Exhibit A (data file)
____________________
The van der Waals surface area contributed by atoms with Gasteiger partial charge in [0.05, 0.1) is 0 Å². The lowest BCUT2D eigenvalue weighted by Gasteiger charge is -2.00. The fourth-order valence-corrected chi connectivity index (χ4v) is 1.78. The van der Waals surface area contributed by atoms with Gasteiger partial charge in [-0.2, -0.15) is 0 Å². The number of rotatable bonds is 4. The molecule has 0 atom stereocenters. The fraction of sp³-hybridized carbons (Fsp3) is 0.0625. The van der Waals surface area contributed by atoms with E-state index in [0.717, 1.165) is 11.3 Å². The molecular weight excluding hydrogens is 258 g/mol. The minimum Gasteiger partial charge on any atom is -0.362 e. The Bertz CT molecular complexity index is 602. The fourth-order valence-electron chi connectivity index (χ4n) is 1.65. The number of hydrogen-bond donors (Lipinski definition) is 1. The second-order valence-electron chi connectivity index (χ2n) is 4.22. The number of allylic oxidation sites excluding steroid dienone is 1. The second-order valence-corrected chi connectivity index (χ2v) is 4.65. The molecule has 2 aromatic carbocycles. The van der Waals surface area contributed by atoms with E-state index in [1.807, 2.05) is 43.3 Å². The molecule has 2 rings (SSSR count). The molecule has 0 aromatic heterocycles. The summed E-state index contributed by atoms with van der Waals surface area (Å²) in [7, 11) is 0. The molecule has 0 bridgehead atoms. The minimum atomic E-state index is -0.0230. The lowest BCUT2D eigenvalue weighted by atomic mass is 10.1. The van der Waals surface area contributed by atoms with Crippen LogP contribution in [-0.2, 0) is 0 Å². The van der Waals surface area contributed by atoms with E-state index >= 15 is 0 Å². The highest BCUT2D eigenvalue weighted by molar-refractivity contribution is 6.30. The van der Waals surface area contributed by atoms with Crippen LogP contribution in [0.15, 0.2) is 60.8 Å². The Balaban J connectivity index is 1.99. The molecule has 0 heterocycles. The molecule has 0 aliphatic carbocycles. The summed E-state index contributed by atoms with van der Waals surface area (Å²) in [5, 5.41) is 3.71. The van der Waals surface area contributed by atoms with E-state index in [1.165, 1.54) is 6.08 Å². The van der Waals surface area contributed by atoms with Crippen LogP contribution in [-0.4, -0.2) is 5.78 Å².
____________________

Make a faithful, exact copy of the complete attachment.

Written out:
The van der Waals surface area contributed by atoms with Gasteiger partial charge in [0.05, 0.1) is 0 Å². The lowest BCUT2D eigenvalue weighted by Gasteiger charge is -2.00. The fourth-order valence-corrected chi connectivity index (χ4v) is 1.78. The van der Waals surface area contributed by atoms with Gasteiger partial charge in [-0.2, -0.15) is 0 Å². The number of rotatable bonds is 4. The molecule has 0 atom stereocenters. The fraction of sp³-hybridized carbons (Fsp3) is 0.0625. The van der Waals surface area contributed by atoms with E-state index in [0.717, 1.165) is 11.3 Å². The molecular weight excluding hydrogens is 258 g/mol. The minimum Gasteiger partial charge on any atom is -0.362 e. The Bertz CT molecular complexity index is 602. The fourth-order valence-electron chi connectivity index (χ4n) is 1.65. The number of hydrogen-bond donors (Lipinski definition) is 1. The second-order valence-electron chi connectivity index (χ2n) is 4.22. The number of allylic oxidation sites excluding steroid dienone is 1. The second-order valence-corrected chi connectivity index (χ2v) is 4.65. The molecule has 2 aromatic carbocycles. The van der Waals surface area contributed by atoms with E-state index in [1.807, 2.05) is 43.3 Å². The molecule has 2 rings (SSSR count). The molecule has 0 aromatic heterocycles. The summed E-state index contributed by atoms with van der Waals surface area (Å²) in [7, 11) is 0. The molecule has 0 bridgehead atoms. The minimum atomic E-state index is -0.0230. The lowest BCUT2D eigenvalue weighted by atomic mass is 10.1. The van der Waals surface area contributed by atoms with Crippen LogP contribution in [-0.2, 0) is 0 Å². The van der Waals surface area contributed by atoms with E-state index >= 15 is 0 Å². The highest BCUT2D eigenvalue weighted by molar-refractivity contribution is 6.30. The van der Waals surface area contributed by atoms with Crippen LogP contribution in [0.15, 0.2) is 60.8 Å². The Balaban J connectivity index is 1.99. The molecule has 0 heterocycles. The molecule has 0 aliphatic carbocycles. The summed E-state index contributed by atoms with van der Waals surface area (Å²) in [5, 5.41) is 3.71. The van der Waals surface area contributed by atoms with E-state index in [1.165, 1.54) is 6.08 Å². The van der Waals surface area contributed by atoms with Crippen LogP contribution in [-0.4, -0.2) is 5.78 Å².